Protecting Estates.
Protecting Legacies.

What does an estate administrator do?

When someone designates you as the executor of his or her will, you become the personal representative, i.e., estate administrator, of his or her probate estate when he or she dies. As such, you will need to perform various duties in order to open, manage and ultimately close the estate and distribute its assets to the decedent’s heirs.

Per the IRS, your initial duties likely will consist of obtaining Letters Testamentary from the Probate Court, after which you will need to do the following:

  • Collect and secure the decedent’s assets
  • Inventory the assets and file a written inventory with the court
  • Determine and notify the decedent’s creditors of his or her death
  • Verify any creditor claims they file with the court
  • Pay any outstanding bills the decedent owed
  • Manage the estate, possibly including selling some of its assets so as to have sufficient funds to pay bills, etc.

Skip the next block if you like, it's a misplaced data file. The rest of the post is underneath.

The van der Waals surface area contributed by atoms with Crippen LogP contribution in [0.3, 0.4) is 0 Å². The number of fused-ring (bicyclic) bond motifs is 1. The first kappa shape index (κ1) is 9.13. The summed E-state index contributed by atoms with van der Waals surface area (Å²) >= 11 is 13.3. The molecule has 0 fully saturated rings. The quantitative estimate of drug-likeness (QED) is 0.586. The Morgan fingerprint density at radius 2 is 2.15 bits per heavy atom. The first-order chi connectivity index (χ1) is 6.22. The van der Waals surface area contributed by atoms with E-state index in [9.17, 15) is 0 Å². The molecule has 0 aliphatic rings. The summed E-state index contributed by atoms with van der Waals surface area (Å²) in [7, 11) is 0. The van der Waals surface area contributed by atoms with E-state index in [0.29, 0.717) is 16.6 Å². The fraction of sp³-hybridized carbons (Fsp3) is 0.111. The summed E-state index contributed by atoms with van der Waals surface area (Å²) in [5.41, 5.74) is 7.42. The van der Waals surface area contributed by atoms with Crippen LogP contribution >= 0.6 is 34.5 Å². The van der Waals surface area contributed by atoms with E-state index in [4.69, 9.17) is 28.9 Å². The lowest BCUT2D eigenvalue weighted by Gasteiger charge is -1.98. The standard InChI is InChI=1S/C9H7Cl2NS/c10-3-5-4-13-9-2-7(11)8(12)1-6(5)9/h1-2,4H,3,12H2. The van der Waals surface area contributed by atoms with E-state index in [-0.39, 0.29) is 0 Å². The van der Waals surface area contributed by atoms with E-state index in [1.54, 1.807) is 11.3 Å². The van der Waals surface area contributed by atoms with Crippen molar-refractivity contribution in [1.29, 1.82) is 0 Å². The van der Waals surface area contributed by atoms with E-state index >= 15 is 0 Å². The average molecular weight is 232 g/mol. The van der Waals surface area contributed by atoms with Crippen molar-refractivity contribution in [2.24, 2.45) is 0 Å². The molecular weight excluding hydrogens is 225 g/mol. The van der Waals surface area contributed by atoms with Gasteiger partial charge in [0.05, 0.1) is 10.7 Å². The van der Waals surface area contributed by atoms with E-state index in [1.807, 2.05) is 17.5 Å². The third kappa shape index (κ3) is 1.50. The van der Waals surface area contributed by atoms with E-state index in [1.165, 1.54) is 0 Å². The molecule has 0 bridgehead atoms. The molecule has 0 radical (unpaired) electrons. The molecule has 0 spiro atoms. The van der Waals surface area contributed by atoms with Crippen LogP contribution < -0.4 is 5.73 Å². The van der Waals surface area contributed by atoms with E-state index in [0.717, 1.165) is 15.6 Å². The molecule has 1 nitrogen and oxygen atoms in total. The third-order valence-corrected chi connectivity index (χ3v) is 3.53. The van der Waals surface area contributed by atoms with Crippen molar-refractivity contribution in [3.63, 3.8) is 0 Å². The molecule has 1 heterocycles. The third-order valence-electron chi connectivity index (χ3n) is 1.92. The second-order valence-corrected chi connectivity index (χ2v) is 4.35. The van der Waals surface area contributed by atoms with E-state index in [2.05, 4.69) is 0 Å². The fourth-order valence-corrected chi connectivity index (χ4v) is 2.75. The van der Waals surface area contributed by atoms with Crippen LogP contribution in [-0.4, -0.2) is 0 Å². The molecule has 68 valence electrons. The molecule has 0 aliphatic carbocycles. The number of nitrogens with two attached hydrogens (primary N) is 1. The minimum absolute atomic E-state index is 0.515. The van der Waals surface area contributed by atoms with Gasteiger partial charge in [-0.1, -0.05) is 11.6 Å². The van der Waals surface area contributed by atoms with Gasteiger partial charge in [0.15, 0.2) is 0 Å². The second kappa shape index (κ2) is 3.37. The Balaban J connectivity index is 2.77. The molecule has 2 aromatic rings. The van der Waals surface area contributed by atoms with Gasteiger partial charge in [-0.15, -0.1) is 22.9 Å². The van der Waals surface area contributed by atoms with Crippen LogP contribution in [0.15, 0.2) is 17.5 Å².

Tax filings

In addition to all of the above, your responsibilities include filing the following types of tax returns and paying any taxes due:

  • Income tax return for the decedent for the current year and any previous years for which he or she failed to file a return
  • Income tax return for the estate
  • Federal and state estate tax returns, if applicable

Estate closure

Once you have paid all of the decedent’s creditors and tax liabilities, you will need to make a final accounting showing everything that came into and went out of the estate during your administration thereof. You will file this accounting with the Probate Court, along with a Petition for Final Distribution. Once the court sustains your petition, you can then distribute the estate’s remaining assets to the decedent’s heirs in accordance with the provisions of his or her will.

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